• stanhope
  • Sussex
  • April 03, 1949
  • January 23, 1969
  • Navy
  • RANK:
  • HN
  • KIA
  • South Vietnam


Henry E. Pearce II was born on April 3, 1949.  His home of record is Stanhope, NJ.  He was the son of Mr. and Mrs. Henry E. Pearce Sr. His father is a retired career Navy officer.  Henry was born in California during his father’s years of duty and lived in Washington D.C., Pennsylvania, Cape Cod, and Hawaii before moving to Stanhope in 1965.  He had two siblings, Richard D. Pearce and Elaine M. (Pearce) Dukin.

Pearce spent his first year of high school at Roxbury High School but then transferred to Netcong High School where he graduated in 1967.  While there he played baseball, played for the marching and dance bands (tenor sax, alto sax, and clarinet). He was also a member of the boys’ choir. Before joining the Navy, Pearce was active in the Boy Scouts of America where he achieved the rank of Eagle Scout. He was also the Assistant Scoutmaster of Boy Scout Troop 54 of Succasunna. Pearce was a member of the Stanhope Methodist Church and received the Methodist Church Award for scouting.  He was a past master counselor of the Order of De Molay, Eureka Chapter and involved with the boys’ fraternity of the Masonic Lodge, in Dover.

He joined the Navy in October 1967 with the idea of becoming a musician.  When he reached the Navy training base on the Great Lakes, he was sent to the Navy’s hospital corpsman school. He completed Field Medical Service School with the Marine Corps and graduate on December 6, 1968 at Camp Lejeune, N.C. His first assignment was aboard the U.S.S. Grand Canyon.  While on board the ship, Pearce answered a call for volunteers to go to Vietnam.  He spent one month in a field medic training school at Camp Lejune, North Carolina, before leaving for the Far East.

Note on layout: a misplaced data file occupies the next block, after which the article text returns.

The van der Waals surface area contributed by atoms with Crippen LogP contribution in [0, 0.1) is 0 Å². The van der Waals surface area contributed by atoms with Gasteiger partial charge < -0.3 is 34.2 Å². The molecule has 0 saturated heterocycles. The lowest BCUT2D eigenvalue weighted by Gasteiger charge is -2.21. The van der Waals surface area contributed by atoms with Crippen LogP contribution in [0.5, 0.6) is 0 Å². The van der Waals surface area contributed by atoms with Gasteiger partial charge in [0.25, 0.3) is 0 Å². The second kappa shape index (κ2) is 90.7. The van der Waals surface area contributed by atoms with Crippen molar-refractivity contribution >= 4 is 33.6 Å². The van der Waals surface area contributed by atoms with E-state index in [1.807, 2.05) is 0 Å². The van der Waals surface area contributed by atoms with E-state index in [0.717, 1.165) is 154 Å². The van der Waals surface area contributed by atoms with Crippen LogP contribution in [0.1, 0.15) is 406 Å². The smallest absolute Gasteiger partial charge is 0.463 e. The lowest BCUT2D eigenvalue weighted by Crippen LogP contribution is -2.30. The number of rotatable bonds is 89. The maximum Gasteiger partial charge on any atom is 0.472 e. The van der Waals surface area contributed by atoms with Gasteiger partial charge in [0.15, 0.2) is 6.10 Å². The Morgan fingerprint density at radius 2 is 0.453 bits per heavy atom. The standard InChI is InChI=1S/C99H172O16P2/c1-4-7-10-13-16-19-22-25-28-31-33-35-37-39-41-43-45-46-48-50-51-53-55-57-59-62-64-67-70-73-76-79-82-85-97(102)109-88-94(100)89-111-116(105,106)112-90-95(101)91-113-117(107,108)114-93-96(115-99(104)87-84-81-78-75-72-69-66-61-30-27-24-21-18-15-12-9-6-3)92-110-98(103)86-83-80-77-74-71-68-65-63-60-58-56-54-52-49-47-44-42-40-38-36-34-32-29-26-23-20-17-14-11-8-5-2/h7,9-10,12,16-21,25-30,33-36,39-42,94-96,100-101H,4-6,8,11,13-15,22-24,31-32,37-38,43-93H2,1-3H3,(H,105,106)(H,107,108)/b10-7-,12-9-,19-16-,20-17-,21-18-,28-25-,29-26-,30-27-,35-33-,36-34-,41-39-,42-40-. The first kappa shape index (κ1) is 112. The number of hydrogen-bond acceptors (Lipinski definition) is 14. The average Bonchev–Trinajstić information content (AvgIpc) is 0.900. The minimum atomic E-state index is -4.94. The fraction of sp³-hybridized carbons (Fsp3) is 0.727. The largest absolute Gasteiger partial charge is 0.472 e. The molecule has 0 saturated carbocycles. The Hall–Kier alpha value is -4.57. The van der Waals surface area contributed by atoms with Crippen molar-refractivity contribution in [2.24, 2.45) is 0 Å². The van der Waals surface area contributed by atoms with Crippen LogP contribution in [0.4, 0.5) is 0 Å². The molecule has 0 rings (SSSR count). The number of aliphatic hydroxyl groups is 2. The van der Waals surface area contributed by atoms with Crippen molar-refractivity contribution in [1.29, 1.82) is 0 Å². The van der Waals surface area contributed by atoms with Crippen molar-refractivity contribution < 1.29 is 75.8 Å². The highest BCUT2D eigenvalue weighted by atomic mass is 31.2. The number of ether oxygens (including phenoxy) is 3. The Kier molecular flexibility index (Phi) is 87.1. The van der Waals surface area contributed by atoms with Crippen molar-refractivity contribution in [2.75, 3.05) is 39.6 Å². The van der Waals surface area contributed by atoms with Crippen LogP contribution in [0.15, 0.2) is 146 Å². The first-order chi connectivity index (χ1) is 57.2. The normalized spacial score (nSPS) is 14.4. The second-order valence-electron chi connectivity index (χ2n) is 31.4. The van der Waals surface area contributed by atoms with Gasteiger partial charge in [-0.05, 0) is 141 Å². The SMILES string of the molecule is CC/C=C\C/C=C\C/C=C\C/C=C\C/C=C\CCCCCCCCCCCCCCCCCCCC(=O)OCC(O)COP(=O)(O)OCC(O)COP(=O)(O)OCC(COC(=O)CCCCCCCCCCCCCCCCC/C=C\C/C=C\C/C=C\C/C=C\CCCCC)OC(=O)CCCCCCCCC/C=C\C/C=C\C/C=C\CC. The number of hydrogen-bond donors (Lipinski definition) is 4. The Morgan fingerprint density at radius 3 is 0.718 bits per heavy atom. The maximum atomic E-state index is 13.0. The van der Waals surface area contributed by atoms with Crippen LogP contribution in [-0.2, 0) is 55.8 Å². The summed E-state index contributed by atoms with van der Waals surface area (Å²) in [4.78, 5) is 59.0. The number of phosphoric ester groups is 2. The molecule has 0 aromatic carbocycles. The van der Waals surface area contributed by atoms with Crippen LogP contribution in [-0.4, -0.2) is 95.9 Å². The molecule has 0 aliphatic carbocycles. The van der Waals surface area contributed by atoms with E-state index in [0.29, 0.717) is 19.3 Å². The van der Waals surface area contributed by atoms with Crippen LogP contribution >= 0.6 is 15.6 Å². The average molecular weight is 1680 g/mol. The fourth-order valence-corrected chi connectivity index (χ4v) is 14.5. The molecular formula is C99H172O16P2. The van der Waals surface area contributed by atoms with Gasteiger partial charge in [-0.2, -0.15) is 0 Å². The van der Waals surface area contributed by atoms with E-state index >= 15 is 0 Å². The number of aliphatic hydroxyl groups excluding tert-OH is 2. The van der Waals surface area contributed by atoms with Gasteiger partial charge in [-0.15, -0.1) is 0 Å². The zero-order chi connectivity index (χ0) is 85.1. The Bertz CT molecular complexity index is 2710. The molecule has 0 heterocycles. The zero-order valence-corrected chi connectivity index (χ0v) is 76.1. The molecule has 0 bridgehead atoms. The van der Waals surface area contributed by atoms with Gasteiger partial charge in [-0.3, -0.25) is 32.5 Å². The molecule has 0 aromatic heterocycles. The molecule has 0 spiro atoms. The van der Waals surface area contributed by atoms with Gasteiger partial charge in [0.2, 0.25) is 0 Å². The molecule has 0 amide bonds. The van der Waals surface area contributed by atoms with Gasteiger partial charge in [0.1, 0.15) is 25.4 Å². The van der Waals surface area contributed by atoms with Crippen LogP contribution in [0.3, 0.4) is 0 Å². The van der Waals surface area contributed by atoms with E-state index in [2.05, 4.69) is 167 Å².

He served in the US Navy and attained the rank of Hospitalman (HN).  Pearce reported to the 1st Marine Division headquarters in DaNang, Vietnam on December 14, 1968. Upon his arrival in Vietnam Pearce volunteered to work with Marine reconnaissance units as a corpsman, serving with the 1st Force Reconnaissance Company, 1st Marine Division. In this capacity he was considered a member of the patrol.  It was during such a patrol that Pearce’s unit was caught in crossfire and he was fatally wounded.  Pearce was killed in action on January 23, 1969.  He was killed while on a reconnaissance mission 15 miles south west of An Hoa, South Vietnam. Pearce is buried at Locust Hill Cemetery, Dover, NJ.

Pearce was awarded the Purple Heart for wounds received in action, the Navy Commendation Medal with Combat Distinguishing Device, the National Defense Service Medal, Vietnam Service Medal with one Bronze Star, and Republic of Vietnam Campaign Ribbon Bar posthumously.

I was his next-door neighbor during my entire childhood.  In 1967, he went off to the military and ultimately to war, I went off to college.  My freedoms, my constitutional rights, and my liberties I assign to his sacrifice.  People don’t realize that the world was not born when they began to pay attention.  What Hank did to defend our country’s commitments at that time was in defense of the freedoms we all take for granted.  If World Wars or Vietnam or Iraq did not happen, our world…and America’s possibilities…would be vastly different.  Henry Pearce is my hero.

-Written by Tim Schoch, July 4, 2008

I’ve really learned one lesson over here. To those who fought for it, life and freedom have a taste the protected will never know.

-Written by Pearce in a letter home to his parents, received the day before he was killed

Source: NJVVMF, Morris County’s The Record, Elaine Pearce Dukin and Tim Schoch.


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